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Transformations in Biblical Literary Traditions

Transformations in Biblical Literary Traditions

Incarnation, Narrative, and Ethics: Essays in Honor of David Lyle Jeffrey

Edited by D. H. Williams and Phillip J. Donnelly

For more than four decades, David Lyle Jeffrey has enriched the world of Christian scholarship. Throughout his work, Jeffrey has drawn attention to the ways in which imaginative engagements with biblical texts have been central to major shifts in Christian and post-Christian hermeneutics, ethics, and aesthetics. The purpose of this volume is to challenge and deepen that growing discourse by showing how English literature across varied traditions unfolds a central Christian interaction between divine Incarnation, invented narrative, and ethical praxis. In their essays, the authors demonstrate how an imaginative engagement with biblical narratives, in historical or contemporary writing, continues to provide a fruitful means to address the intellectual and ethical antinomies of the postmodern scene.

The articles in this collection form two groups: the first set of essays focuses on specific episodes or moments of historical change within European biblical literary traditions; the second group focuses on the dissemination of biblical literary engagements in areas outside of European contexts, ranging from North America to South Africa to China. Unique in the wide range of topics it covers—itself a reflection of Jeffrey’s own broad scope of scholarship—the collection functions as a working example of Jeffrey’s thesis that the biblical tradition has a far-reaching influence on the development of Western literature, even by those who are reluctant to acknowledge its present influence.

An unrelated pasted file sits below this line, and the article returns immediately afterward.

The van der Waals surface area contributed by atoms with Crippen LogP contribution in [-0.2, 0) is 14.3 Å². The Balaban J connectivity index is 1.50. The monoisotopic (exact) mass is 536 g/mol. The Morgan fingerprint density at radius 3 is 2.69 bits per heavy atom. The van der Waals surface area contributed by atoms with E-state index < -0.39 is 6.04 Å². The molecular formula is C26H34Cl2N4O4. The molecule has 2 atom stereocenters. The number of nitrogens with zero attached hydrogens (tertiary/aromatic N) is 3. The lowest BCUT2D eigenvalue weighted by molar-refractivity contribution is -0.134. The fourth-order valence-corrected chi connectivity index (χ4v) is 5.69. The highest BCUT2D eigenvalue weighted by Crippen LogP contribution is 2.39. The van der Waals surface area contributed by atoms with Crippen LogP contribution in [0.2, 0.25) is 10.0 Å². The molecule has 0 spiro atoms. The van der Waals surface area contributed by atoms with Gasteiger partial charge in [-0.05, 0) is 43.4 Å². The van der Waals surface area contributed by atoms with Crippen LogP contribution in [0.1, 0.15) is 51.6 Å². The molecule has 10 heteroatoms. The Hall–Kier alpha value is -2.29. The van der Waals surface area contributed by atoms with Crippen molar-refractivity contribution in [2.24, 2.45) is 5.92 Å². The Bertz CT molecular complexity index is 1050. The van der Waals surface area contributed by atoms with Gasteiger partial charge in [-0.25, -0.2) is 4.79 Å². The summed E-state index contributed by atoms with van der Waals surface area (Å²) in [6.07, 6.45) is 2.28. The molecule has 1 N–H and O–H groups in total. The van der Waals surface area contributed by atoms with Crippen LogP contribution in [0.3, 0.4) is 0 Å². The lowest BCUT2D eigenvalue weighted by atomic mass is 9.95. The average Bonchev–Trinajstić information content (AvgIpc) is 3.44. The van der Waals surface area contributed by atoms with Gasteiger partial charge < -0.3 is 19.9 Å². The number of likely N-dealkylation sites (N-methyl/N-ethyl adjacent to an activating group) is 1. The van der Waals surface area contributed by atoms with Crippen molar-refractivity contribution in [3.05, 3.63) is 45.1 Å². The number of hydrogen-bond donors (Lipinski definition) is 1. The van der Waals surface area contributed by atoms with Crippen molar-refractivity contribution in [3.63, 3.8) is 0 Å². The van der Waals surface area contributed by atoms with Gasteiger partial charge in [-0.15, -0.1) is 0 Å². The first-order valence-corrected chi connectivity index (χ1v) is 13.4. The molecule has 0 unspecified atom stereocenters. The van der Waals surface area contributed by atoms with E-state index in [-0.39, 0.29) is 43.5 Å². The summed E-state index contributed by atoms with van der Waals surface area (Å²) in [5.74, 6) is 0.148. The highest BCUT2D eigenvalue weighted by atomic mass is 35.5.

Contributors: Theresa Coletti, Dennis Danielson, Phillip J. Donnelly, John V. Fleming, Liu Yi-Qing, Gregory Maillet, Dominic Manganiello, K. Sarah-Jane Murray, Mark A. Noll, Stephen Prickett, Eleonore Stump, Tyler F. Walton, D. H. Williams, Ralph C. Wood, and Yang Huilin.

“David Lyle Jeffrey is a scholar of extraordinary depth and extraordinary breadth. The essays gathered in this collection in his honor do, indeed, pay tribute to his lasting contributions to disparate fields as well as provide further scholarship in areas of significance to him.” — Alan Jacobs, Wheaton College

“The breadth and depth of David Lyle Jeffrey’s work and its consistent engagement with scripture recall that of Erich Auerbach. These essays not only acknowledge and clarify Jeffrey’s achievement but also extend it in their attention to literary, philosophical, and religious works of the West. Given Jeffrey’s trailblazing work, it is especially fitting that the final essays turn to Africa and China. In this way, this excellent volume illumines both past and future. Highly relevant, warmly recommended." — Paul J. Contino, Blanche E. Seaver Professor of Humanities, Pepperdine University

“As D. H. Williams and Phillip J. Donnelly note in the introduction, David Jeffrey is a brilliant polymath with extraordinary erudition. The impressiveness of his scholarly work is outstripped only by his personal qualities as a beloved teacher and mentor to many. This festschrift volume is an appealingly wide-ranging interdisciplinary tribute to David Jeffrey on the topic that integrates his remarkable career: the interpretive reception and literary transformations of biblical texts and tropes in the Western Christian cultural imagination. I heartily recommend this superb book to anyone interested in the interrelations between the Bible, theology, ethics, and literature.” — Travis Kroeker, McMaster University

ISBN: 978-0-268-04428-2
E-ISBN 978-0-268-09671-7
360 pages
Publication Year: 2014

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D. H. Williams is professor of religion in patristics and historical theology at Baylor University.

Phillip J. Donnelly is director and associate professor of literature in the Great Texts Program at Baylor University.

“This volume honoring Jeffrey on the occasion of his seventieth birthday is concerned with ongoing historical changes in the interpretive reception of biblical texts.” — New Testament Abstracts